Low-Input / High-Performance is a Matter of Design

Last week I described how architect and eco-designer William McDonough worked with the Ford Motor Company starting in 1999 to redevelop the historic River Rouge manufacturing plant in Detroit. While the energy performance of the renovated million square metre facility is impressive in and of itself, what is truly remarkable is that McDonough somehow got William Clay Ford Jr. – great grandson of Henry Ford – to embrace eco-design thinking.

Of course when the win-win-win outcomes of eco-design are so easy to document it should not be difficult to convince reasonable people of its value. Here is how Ford’s charitable trust describes the company’s new outlook:

“Ford’s approach, often referred to as sustainable design, might also be described as high-performance design. A high performance building will:

– Lower annual energy costs

– Lower long-term maintenance costs

– Use non-toxic, easily recycled materials

– Create healthier work environments

– Improve employee productivity

– Improve market image

– Help protect the environment

(Source: TheHenryFord.org)

With a few tweaks to the language used in the list above, our renovated villa in Castlecliff ticks all these boxes. It provides a healthy living environment at low annual energy costs while reducing ecological impacts.

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Lounge Before

As you may recall, I often refer to this as “low-input/high-performance design,” and I apply it to both housing and food production. When people ask me what I do for a living I say, “I design low-input and high-performance systems.” Imagine the looks I get!

Maintaining warm, dry living spaces throughout winter improves the quality of life and financial security for occupants of high-performance homes, which also reduces personal stress and family tension. Research performed in New Zealand by Beacon Pathway found that families who shifted from cold, damp homes to warm, dry, low-energy homes feel better physically and emotionally. Three families interviewed had the following to say:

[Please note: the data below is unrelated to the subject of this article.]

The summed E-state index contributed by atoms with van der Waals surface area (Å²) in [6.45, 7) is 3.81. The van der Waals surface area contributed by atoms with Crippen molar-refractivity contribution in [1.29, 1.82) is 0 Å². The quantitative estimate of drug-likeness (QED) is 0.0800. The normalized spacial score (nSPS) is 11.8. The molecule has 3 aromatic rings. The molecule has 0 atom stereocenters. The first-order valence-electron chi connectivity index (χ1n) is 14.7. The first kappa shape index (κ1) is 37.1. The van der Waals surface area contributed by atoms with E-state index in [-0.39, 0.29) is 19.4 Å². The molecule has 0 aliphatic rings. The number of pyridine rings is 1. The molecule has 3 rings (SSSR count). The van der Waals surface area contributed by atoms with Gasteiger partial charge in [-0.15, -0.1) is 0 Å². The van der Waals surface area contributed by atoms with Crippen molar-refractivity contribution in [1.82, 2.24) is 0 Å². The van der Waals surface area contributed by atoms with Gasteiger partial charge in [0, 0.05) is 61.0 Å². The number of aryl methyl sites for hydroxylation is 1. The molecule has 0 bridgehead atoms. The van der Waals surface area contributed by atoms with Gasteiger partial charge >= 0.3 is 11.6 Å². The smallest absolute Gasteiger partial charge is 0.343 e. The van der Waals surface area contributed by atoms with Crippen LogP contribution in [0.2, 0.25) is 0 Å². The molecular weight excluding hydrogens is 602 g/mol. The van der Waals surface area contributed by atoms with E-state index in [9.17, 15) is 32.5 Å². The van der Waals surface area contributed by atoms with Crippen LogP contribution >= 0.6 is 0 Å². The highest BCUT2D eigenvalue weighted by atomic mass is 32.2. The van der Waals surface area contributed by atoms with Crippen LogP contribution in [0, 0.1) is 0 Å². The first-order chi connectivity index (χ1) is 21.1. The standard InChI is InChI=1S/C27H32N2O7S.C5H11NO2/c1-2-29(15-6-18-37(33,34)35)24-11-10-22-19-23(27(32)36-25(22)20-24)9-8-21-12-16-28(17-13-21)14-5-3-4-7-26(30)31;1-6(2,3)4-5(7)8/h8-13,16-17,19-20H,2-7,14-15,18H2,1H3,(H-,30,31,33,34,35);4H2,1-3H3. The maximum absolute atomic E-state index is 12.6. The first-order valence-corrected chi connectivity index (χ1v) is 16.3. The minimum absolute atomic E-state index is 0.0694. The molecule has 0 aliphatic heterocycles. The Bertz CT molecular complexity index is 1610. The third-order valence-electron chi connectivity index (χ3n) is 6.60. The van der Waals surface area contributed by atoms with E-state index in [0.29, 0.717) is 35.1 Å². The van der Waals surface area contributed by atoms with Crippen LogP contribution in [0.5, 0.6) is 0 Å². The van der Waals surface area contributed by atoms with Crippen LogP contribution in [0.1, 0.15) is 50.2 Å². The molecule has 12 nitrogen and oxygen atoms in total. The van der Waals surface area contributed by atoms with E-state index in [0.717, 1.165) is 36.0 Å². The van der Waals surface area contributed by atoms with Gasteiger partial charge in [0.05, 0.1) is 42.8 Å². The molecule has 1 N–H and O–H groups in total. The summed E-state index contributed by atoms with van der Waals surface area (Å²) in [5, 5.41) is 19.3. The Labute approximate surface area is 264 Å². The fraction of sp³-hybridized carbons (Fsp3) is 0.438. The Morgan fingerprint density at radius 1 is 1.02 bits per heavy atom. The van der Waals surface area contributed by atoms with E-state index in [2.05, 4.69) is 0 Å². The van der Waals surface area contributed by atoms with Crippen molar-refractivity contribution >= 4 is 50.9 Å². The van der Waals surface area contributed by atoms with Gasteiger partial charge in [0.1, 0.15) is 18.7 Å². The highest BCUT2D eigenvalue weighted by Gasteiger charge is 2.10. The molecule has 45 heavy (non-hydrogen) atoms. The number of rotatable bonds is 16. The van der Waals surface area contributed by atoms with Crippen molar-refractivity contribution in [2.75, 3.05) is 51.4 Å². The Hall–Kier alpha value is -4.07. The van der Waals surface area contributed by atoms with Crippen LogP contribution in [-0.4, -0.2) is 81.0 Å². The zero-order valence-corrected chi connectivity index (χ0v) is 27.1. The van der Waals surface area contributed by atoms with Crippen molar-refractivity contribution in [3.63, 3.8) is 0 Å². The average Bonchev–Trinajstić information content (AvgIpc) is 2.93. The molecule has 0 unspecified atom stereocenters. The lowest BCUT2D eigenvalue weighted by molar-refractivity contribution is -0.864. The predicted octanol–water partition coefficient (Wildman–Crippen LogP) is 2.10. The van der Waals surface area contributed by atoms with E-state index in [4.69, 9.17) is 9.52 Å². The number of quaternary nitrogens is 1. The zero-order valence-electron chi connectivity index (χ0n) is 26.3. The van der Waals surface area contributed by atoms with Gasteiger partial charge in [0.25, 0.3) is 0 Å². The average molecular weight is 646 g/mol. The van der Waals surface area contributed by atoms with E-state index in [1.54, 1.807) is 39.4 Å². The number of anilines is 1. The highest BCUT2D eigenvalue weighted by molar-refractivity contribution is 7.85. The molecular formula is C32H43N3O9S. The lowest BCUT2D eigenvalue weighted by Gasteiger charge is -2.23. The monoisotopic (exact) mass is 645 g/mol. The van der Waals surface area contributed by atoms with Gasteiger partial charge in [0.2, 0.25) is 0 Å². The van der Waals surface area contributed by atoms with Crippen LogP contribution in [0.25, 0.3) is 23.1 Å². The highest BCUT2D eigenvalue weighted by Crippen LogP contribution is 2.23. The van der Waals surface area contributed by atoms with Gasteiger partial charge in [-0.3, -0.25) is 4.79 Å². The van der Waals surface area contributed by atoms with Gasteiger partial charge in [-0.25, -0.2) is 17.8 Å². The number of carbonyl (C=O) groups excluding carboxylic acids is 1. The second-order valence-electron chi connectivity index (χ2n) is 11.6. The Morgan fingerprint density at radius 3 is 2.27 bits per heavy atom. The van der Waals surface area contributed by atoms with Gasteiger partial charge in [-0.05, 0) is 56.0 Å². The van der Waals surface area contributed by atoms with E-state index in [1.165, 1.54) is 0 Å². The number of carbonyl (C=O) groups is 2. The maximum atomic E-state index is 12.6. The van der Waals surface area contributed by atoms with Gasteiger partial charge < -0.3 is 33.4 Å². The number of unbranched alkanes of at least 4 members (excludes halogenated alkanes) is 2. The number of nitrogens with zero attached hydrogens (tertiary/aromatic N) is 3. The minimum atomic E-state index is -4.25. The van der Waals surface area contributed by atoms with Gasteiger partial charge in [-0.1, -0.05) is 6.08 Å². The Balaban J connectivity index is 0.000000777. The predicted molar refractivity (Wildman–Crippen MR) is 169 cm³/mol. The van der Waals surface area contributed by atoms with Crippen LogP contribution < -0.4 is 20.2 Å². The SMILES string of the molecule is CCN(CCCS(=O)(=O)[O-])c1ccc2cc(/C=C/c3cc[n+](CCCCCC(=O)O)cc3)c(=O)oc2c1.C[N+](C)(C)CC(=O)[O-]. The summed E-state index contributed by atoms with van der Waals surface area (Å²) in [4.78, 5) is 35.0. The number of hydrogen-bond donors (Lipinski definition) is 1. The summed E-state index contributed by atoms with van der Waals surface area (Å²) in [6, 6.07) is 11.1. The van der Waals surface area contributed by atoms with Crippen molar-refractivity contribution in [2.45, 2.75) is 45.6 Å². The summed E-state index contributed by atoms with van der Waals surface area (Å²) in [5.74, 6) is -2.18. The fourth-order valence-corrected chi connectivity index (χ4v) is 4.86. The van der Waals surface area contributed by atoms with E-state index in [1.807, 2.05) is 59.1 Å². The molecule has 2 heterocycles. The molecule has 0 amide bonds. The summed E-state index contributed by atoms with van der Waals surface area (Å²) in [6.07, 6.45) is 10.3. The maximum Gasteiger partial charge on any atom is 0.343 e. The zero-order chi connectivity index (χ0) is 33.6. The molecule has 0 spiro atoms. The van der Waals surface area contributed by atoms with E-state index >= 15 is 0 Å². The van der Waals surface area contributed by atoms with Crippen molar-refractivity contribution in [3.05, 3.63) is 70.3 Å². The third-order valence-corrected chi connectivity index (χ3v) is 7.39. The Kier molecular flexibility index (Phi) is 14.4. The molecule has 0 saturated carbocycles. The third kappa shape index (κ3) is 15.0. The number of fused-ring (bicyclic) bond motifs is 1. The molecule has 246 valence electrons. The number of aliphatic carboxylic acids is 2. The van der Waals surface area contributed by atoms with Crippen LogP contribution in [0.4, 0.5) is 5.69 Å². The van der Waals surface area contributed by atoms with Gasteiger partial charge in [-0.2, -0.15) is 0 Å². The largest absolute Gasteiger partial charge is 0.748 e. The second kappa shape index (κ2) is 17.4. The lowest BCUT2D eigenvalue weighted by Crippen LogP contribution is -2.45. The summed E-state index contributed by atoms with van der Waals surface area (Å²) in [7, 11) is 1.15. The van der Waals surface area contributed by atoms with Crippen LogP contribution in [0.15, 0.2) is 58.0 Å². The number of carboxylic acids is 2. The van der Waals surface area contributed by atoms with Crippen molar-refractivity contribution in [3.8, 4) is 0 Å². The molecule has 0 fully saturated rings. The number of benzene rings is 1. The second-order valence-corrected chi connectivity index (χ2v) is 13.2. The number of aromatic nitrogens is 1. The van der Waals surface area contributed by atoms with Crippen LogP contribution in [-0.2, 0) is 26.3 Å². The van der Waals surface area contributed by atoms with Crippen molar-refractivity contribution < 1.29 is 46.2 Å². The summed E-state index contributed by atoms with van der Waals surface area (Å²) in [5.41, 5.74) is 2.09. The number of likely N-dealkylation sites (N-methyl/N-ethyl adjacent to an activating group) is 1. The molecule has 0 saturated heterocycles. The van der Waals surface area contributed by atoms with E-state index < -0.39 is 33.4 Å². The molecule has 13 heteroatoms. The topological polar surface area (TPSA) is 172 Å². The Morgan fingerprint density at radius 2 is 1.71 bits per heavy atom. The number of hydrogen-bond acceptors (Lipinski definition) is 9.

“Being warmer has made us happier: we were on edge before, and cold. It was a nightmare. This has taken a weight off us.”

“We are happy here, which flows through everything else. Everything has been better since being here.”

“No one has been sick since arriving in the house and we no longer needed our asthma inhalers.”

Those are powerful testimonials, and ironically the opposite of what my family experienced this winter shifting from our warm, dry, low-energy villa to a cold, damp, draughty bungalow. While a change in my employment status (removing the ‘un’) prompted the move, the July timing could not have been worse. Fortunately we had plenty of firewood to get us through until I am able to make the types of improvements that made our villa so cosy.

Drawing on research from Beacon Pathway, BRANZ, EECA, and other housing research organisations, Auckland Council developed a ‘Theory of Change’ document for its Retrofit Your Home programme. The expected outcomes of the programme include:

– Financial savings from decreased electricity consumption

– Improved quality of life and life expectancy

– Increased feeling of satisfaction with living situation

– Improved relationships within the family

– Increased educational achievement

These win-win-win outcomes are clear enough to the largest council in the nation to drive its support for improving the quality of housing for residents. But for some unknown reason, the push for warm, dry, healthy homes struggles to get traction in New Zealand as a whole. I speak with native Kiwis and immigrants all the time about this issue, and to me it is all just a broken record playing over and over again: “there needs to be a major shift in attitudes about housing in this country.”

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Lounge After

For me, the bottom line is quality of life. Our cosy Castlecliff villa provided us with an amazing quality of life for three and a half years and once our new home is improved it will do the same. I feel sorry for the millions of Kiwis living in sub-standard housing and suffering from poor health and emotional strain. But at the end of the day it is up to each one of us to stand up and say, “I am going to improve the living conditions of my family.”

 

Peace, Estwing

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